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Bash brothers: Irish bats charge into Omaha

| Friday, June 17, 2022

Maggie Klaers | The Observer

The conversation with Notre Dame baseball often centers around its pitching. The Irish have the best team ERA remaining in the tournament. 

By the numbers, the Irish bats are not the strength of this team. Notre Dame brings four players with 10 or more home runs this season to Omaha. Texas, the Irish’s opening opponent, doubles that number. The Irish are averaging five runs per game in the NCAA Tournament. However, what Notre Dame can and has accomplished at the plate can’t quite be quantified in the box score. 

“The number of games we’ve played, individually and collectively together, it gives us confidence,” graduate second baseman Jared Miller said.

On the shoulders of a cohesive veteran base, the Irish seemed to maintain that confidence even in high-pressure situations, like trailing 3-1 in the seventh inning at No. 1 Tennessee in an elimination game. 

“We’ve always been confident. To the outside world, it looked like an upset,” graduate student David LaManna said. “We always knew we had it in us to win.”

LaManna was the prime example of playing beyond the statistics on Sunday. With two outs and the Irish down by two runs, LaManna blasted an opposite-field, two-run home run. The long ball? Just LaManna’s second of the season. He drove in three runs in the game, bumping his season total to 20. The most clutch hit of the season from Notre Dame came from the only lineup regular with less than 20 RBI.

Then there was the Statesboro Regional. Miller entered the NCAA Tournament opener after a month-long absence with a shoulder injury. He pinch-ran, stole third and scored on a wild pitch. In the second game, senior shortstop Zack Prajzner lifted his sixth home run of the year to tie the game in the sixth inning. 

The story has been similar all year for the Irish. Unexpected contributions from unexpected places.

That trend started last year. Now, graduate student left fielder Ryan Cole entered the year as a reserve outfielder and ended the season as the team’s leading hitter. This year, there’s a similar story in arguably the most dangerous bat in the order, senior Jack Zyska. Zyska entered the year with 58 career at-bats over the last two seasons. He hit .189 last season and .211 as a freshman, his only season as a regular.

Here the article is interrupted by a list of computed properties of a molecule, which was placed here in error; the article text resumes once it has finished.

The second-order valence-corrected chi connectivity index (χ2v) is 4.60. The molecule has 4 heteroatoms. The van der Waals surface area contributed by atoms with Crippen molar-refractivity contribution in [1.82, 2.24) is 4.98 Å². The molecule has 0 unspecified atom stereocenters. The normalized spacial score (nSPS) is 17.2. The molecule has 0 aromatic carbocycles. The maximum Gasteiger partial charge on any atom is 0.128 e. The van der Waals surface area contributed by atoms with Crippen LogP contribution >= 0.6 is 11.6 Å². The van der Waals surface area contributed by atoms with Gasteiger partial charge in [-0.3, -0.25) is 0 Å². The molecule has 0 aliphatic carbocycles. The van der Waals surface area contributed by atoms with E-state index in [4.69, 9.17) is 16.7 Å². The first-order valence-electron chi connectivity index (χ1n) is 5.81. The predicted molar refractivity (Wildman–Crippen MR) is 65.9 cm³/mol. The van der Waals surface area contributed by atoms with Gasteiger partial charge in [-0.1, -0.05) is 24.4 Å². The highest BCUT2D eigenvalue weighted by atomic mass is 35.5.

This year, however, Zyska is rapping a cool .317 with 13 home runs. He launched a bomb of his own in Game 1 of the Super Regional. In Game 3, he provided some unexpected fireworks. With just five stolen bases to his name, he stole second and third on consecutive pitches, leading to Notre Dame’s first run. He also delivered the final blow, an RBI single to extend the Irish lead to 7-3. Head coach Link Jarrett described Zyska as “one of the most dangerous hitters in the middle of a lineup in Omaha.” 

LaManna himself had a huge turnaround this year. He hit .234 in 2021, upping that mark to a team-leading .348 this season.

“I’ve had a lot of at-bats in my career,” he said. “You just try and take what you’ve learned. Putting that together has allowed me to do better this year.” 

The Irish aren’t immune to slumps, but what makes this lineup dangerous is the ability of someone to always step up. Senior first baseman Carter Putz went 0-12 in the Statesboro Regional. But the Irish survived, and Putz delivered a two-run shot in the first inning of the Super Regional. In Game 3, he added two pivotal doubles to help engineer the comeback. Junior third baseman Jack Brannigan slumped to start the year, his batting average sitting in the lower .200s. Now, he’s hitting .296 with 12 home runs. The 12th shot won the Super Regional. 

The Irish ride on momentum, confidence and a whole lot of talent. Whether it’s LaManna’s two home runs or Zyska’s 13, it’s almost random who will deliver the big hit in a big moment. And for the boys in the blue and gold, nobody cares who delivers that blow. 

“It’s the same as always. It’s getting up there and stacking quality at-bats,” Miller commented. “But it’s just about grinding out at-bats and passing it on to the next guy.”

So who’s the next guy in Omaha? The Irish have gotten a lot of contributions to get to this point. But they’re not planning on being done just yet. The Irish set bigger goals than just getting to Omaha after falling a game short last year. 

“After last year, getting a taste of it. Last year, our goal was to get to Omaha,” LaManna said. When we walked out of Mississippi State last year, we looked at each other and we just said our goal this year was to win the whole thing.”

To win the whole thing, contributions are needed up and down the roster. The Irish have gotten that so far in this tournament run, winning five games against top-25 competition — the only team to do that in the NCAA Tournament. And on the biggest stage in college baseball, they need the momentum to continue. 

Jarrett emphasized the stakes: “You have eight teams. You have families, fans, the community all right there in that bucket. When you say ‘Omaha’, everyone knows what that means. When you walk in there, everyone knows what you’re playing for … The combination of their makeup and character … no team has endured more than this group. They deserve this.” 

The Irish bats are headed to Omaha, looking to bash their way to a few more historic victories. And maybe, the program’s first national title.

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About Aidan Thomas

A junior marketing and ACMS major at Notre Dame, I've countered the success I've enjoyed as a New England sports fan with the painful existence of a Notre Dame football fan.

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